These tricksters claim that because Hamilton used the word “political” he must have meant that political reasoning was sufficient for impeachment; i.e. if the majority in the House doesn’t like a president’s policies, mannerisms, or politics then impeachment is the solution.  However, Hamilton’s use of the term “political” is descriptive of the universe in which impeachment exists, not of the terms upon which impeachment may take place.  Because impeachment is applied to elected people who are tried for crimes that violate a position given by the entire society as opposed to a single person and the accused is tried by politicians it is properly classified as political.  It seems that politicians, pundits, and professors may be better at cherry picking than George Washington.

If that was all Hamilton said on the topic, a matter of interpretation could be claimed.  However, what Hamilton says after this statement makes all the difference in the world.

“The prosecution of them, for this reason, will seldom fail to agitate the passions of the whole community, and to divide it into parties more or less friendly or inimical to the accused.”

Because politicians are the accused in impeachment and because they are tried by politicians, it will be difficult to put together an unbiased body to impeach, and because politics are products of division people and politicians will naturally take sides. 

Watch out, listen up, Hamilton is going to give us a bold warning of what will go wrong when impeachment is used for political punishments instead of strictly holding to the terms of impeachment outlined in Article 2 section 4.

“In many cases it will connect itself with the pre-existing factions, and will enlist all their animosities, partialities, influence, and interest on one side or on the other; and in such cases there will always be the greatest danger that the decision will be regulated more by the comparative strength of parties, than by the real demonstrations of innocence or guilt.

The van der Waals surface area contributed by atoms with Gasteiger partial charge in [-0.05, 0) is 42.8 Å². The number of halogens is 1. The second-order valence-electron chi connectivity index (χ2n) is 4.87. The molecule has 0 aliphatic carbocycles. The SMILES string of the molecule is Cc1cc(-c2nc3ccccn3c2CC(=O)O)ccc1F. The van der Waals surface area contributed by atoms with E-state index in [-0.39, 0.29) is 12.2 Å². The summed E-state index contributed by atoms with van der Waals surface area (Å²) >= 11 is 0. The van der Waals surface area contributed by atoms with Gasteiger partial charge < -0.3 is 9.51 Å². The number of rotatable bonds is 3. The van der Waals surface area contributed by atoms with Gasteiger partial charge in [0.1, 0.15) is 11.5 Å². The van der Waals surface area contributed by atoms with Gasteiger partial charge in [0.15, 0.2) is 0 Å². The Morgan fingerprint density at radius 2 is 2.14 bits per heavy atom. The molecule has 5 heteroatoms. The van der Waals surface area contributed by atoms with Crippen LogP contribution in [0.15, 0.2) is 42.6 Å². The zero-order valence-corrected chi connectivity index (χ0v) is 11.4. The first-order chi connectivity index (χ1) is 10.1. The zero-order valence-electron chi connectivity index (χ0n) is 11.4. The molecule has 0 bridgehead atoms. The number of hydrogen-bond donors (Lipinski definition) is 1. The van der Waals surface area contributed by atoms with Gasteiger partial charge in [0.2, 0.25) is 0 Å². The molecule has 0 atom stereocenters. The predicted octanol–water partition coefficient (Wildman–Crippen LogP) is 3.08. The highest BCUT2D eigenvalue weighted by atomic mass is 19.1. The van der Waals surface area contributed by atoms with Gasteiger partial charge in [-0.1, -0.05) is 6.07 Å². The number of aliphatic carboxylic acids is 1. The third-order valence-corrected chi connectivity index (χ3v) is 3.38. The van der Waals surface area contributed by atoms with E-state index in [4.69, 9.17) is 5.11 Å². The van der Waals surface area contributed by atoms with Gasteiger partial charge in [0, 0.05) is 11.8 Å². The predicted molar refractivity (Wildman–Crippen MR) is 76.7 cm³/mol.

Because politicians are always the products of elections where one person wins and one person loses, there will always be one group of people unhappy with the other.  Hamilton considered it to be dangerous for impeachment to become a tool used to punish people for political reasons.  So when members of Congress, political pundits, or partisan professors claim that the Constitution supports using the institution for impeachment as a political punishment, they are not only wrong but aiding and abetting the “greatest danger” to the political system; they create impeachments not concerned with due process, not concerned with crimes, their elements, reliable evidence, or truth and qualified witnesses.  Under the propagandists presumed terms, guilt or innocence is not the standard as established by the founders, but the standard becomes whether you like an elected official or not.

It is here that I am reminded of a story in history where a man named Haman built gallows to hang his political enemy Mordechai.  To eliminate Mordechai as his competitor for the King’s affections, Haman attempted to sow a series of lies against Mordechai.  The King, upon discovering the truth, ordered Haman to be hung on his own gallows.  Article 2 section 4 of the Constitution is not written solely for the impeachment of presidents.  The text reads, “president, vice president, and all civil officers.”  That term “civil officers” includes every single person employed in federal government whether elected or hired by an elected person.  These political fornicators ought to be careful the standards they create, for what is good for the goose is good for the Haman.